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On 29 September 2017, in Tashkent, His Holiness Patriarch Kirill of Moscow and All Russia met with the chairman of the Spiritual Administration of Muslims of Uzbekistan, Grand Mufti Usmankhan Alimov, and with Mr. Ortiqbek Yusupov, chairman of the Committee on Religious Affairs of the Republic of Uzbekistan.

Taking part in the meeting were Mr. Sh. Minovarov, director of the Centre of Islamic Culture of the Cabinet of Ministers of the Republic of Uzbekistan; Mr. M. Shakirov, head of the International Department of the Spiritual Administration of Muslims of Uzbekistan; Mr. B. Kadyrov, advisor of the Committee on Religious Affairs of the Cabinet of Ministers of the Republic of Uzbekistan; Mr. Sh. Khadamov, press secretary of the Committee on Religious Affairs of the Cabinet of Ministers of the Republic of Uzbekistan. The Russian Orthodox Church and the Embassy of the Russian Federation were represented by Metropolitan Vikenty of Tashkent and Uzbekistan, head of the Central Asia metropolitan area; Metropolitan Hilarion of Volokolamsk, chairman of the Moscow Patriarchate’s Department for External Church Relations; Archbishop Sergy of Solnechnogorsk, head of the Moscow Patriarchate’s Administrative Secretariat; Mr. Vladimir Tyurdenev, Ambassador Extraordinary and Plenipotentiary of the Russian Federation to the Republic of Uzbekistan; Mr. Vladimir Legoyda, chairman of the Synodal Department for Church-Society and Media Relations; and Rev. Dimitry Safonov, DECR secretary for interreligious relations.

Having greeted the Primate of the Russian Orthodox Church, Mr. Ortiqbek Yusupov, chairman of the Committee on Religious Affairs, told him about the cooperation between the governing bodies of the Republic of Uzbekistan and the Tashkent diocese, as well as about the current state of interfaith relations in the country.

“The government welcomes the fact that through the efforts of Metropolitan Vikenty there has been planned to construct a centre of Orthodox education and culture at the diocesan administration, as well as a museum of Christianity of Central Asia,” Mr. Yusupov said, in particular. In his address he also spoke of the measures that the government takes to combat religious extremism and terrorism.

Mufti Usmankhan Alimov emphasized that “these days require cooperation of all religious communities and all peoples in combating extremism and international terrorism.”

His Holiness Patriarch Kirill addressed all those present, saying in particular:

“I visited your country many times, for the first time when it was a part of the Soviet Union. It was back then that the remarkable traditions of our interaction and cooperation were established. Every time I came to Uzbekistan and met with your predecessors, I felt at home. We were of the same mind, and that like-mindedness was grounded in our common experience. We withstood hard years of state atheism and it was not often that we felt the authorities’ positive attitude towards us. Yet, in Uzbekistan religious communities were treated in a milder manner than in Russia…

“When the Soviet Union republics became sovereign states, we at some point felt that the ties between us weakened. However, we always heard, from the Muslims of Uzbekistan for instance, ‘We need to be together again; we live in different countries, but we face common challenges.’ It was in line with the traditions of good cooperation that the first Patriarchal visit to independent Uzbekistan took place – in 1996 my predecessor, His Holiness Patriarch Alexy II of blessed memory, arrived in the country, and I accompanied him. We had very good contacts with our Muslim brothers, with leaders of the Islamic community. I recall my meeting with Mufti Mukhtar-haji Abdulayev, a good friend of our Church. We had a lengthy conversation, as the result of which the idea of holding a summit of religious leaders in Moscow was agreed upon. In 2006 Mufti Abdurashid Bakhromov took part in that summit as the head of a large delegation from Uzbekistan.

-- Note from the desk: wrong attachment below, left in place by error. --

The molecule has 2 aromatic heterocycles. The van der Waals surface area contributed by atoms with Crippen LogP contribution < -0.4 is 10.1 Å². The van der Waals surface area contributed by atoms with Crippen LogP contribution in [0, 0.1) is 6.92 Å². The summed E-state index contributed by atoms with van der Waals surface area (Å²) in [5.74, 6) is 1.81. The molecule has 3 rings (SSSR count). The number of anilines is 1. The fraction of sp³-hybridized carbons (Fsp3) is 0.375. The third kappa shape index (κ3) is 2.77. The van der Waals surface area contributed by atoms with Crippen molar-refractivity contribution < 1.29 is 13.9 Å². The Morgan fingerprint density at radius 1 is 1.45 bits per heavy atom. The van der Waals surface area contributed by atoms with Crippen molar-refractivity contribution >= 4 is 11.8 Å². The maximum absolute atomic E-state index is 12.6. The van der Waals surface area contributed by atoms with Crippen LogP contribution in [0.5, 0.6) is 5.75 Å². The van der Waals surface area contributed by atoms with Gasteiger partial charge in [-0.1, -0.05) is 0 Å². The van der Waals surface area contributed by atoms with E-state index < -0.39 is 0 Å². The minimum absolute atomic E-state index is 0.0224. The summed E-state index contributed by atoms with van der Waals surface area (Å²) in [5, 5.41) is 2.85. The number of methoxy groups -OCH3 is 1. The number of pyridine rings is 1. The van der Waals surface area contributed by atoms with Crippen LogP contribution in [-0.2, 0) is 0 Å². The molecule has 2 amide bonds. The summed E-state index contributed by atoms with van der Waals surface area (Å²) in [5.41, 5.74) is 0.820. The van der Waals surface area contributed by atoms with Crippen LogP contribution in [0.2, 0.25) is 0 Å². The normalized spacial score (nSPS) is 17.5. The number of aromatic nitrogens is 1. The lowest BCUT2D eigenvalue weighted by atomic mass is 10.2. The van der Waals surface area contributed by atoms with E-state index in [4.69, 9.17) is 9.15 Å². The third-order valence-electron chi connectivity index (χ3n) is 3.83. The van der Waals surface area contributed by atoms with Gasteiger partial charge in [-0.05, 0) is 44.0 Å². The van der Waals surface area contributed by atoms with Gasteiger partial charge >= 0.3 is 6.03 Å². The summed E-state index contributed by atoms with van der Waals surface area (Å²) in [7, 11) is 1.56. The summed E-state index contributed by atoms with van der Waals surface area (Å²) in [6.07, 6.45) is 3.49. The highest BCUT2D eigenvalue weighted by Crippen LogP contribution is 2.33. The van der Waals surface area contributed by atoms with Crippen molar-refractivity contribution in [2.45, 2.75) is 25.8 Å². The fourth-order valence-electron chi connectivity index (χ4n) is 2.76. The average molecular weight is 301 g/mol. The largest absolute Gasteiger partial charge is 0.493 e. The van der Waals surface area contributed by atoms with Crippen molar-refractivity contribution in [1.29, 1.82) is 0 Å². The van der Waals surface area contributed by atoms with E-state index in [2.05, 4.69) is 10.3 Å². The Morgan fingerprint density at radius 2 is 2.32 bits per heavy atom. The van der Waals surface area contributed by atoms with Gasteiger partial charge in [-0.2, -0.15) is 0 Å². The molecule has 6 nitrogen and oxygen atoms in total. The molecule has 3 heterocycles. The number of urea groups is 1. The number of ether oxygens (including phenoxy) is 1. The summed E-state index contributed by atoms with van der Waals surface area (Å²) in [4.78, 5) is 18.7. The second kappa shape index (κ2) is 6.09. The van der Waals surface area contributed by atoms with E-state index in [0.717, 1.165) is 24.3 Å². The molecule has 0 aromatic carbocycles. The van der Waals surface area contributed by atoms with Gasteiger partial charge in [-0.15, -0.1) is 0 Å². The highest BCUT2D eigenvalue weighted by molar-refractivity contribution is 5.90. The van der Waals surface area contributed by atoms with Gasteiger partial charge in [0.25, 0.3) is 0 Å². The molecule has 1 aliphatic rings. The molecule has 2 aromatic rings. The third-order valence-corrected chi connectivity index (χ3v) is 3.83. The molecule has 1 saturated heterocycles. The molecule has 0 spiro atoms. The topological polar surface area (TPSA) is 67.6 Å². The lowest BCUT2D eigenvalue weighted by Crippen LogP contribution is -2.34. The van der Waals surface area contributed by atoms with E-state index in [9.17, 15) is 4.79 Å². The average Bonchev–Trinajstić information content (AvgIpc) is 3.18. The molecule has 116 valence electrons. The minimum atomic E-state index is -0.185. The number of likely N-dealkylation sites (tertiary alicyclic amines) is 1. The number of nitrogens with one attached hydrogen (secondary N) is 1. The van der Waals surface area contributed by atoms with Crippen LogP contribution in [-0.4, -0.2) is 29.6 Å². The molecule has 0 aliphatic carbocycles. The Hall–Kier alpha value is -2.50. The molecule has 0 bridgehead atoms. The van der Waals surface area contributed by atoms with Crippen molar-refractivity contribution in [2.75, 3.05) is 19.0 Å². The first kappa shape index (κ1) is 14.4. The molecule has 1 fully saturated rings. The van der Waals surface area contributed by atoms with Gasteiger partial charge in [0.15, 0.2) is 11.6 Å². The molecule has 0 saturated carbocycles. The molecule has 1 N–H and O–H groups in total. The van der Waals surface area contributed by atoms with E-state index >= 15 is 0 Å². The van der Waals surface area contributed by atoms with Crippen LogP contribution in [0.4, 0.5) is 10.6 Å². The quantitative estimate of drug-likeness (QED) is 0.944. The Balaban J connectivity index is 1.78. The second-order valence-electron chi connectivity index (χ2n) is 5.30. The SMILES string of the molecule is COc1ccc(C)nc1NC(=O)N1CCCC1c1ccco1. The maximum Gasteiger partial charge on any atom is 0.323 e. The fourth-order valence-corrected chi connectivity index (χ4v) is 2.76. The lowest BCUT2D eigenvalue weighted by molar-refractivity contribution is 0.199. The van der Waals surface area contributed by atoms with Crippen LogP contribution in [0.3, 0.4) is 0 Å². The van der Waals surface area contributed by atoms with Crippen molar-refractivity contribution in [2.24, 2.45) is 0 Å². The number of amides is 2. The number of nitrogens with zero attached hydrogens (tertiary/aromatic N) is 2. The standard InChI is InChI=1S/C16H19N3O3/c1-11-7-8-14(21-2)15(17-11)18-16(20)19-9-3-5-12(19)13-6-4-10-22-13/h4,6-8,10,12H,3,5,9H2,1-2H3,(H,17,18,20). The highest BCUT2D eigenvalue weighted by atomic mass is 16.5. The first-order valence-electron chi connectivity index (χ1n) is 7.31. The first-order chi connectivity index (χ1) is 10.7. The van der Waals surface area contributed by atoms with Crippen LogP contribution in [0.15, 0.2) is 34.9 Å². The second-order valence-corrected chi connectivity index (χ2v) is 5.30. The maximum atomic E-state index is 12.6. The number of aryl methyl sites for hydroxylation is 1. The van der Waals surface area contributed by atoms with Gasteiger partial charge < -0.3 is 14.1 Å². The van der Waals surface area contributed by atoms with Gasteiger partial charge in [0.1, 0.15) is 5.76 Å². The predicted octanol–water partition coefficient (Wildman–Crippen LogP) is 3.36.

“We engage in dialogue with various religions and Christian confessions, however, for us, Orthodox Christians living in Russia not just as neighbours, but side by side with a large Islamic community, the dialogue with Islam is of particular importance. Twenty years ago we began theological dialogue between the Russian Orthodox Church and Iranian theologians. When we realized that we had similar views on many issues, we decided to establish a permanent Commission of the Russian Orthodox Church and Iran… We have close relations with the Muslims of Turkey, Syria, Iraq, Egypt, Azerbaijan and other countries.

“In Russia we attach great importance to holding on regular basis consultations between the traditional religions – for us these are Orthodoxy, Islam, Judaism and Buddhism. Representatives of these four traditional religions constitute the Interreligious Council of Russia, where we discuss numerous issues.

“I know that the Spiritual Administration of Muslims of Uzbekistan devotes particular attention to combating pseudo-religious extremism and terrorism. I know that Uzbekistan’s government in the person of the President and departments also expresses its serious concern.”

The Primate of the Russian Church thanked the participants in the meeting for “rendering assistance to the programmes organized by Vladyka Vikenty and his clergy.” “In 2003, with the support from the President and with your participation, the religious and administrative centre of the Tashkent diocese was built. The authorities of Uzbekistan took the most favourable attitude, and we appreciate it and are grateful to you,” His Holiness added.

Patriarchal Press Service/

DECR Communication Service

Photo by the Patriarchal Press Service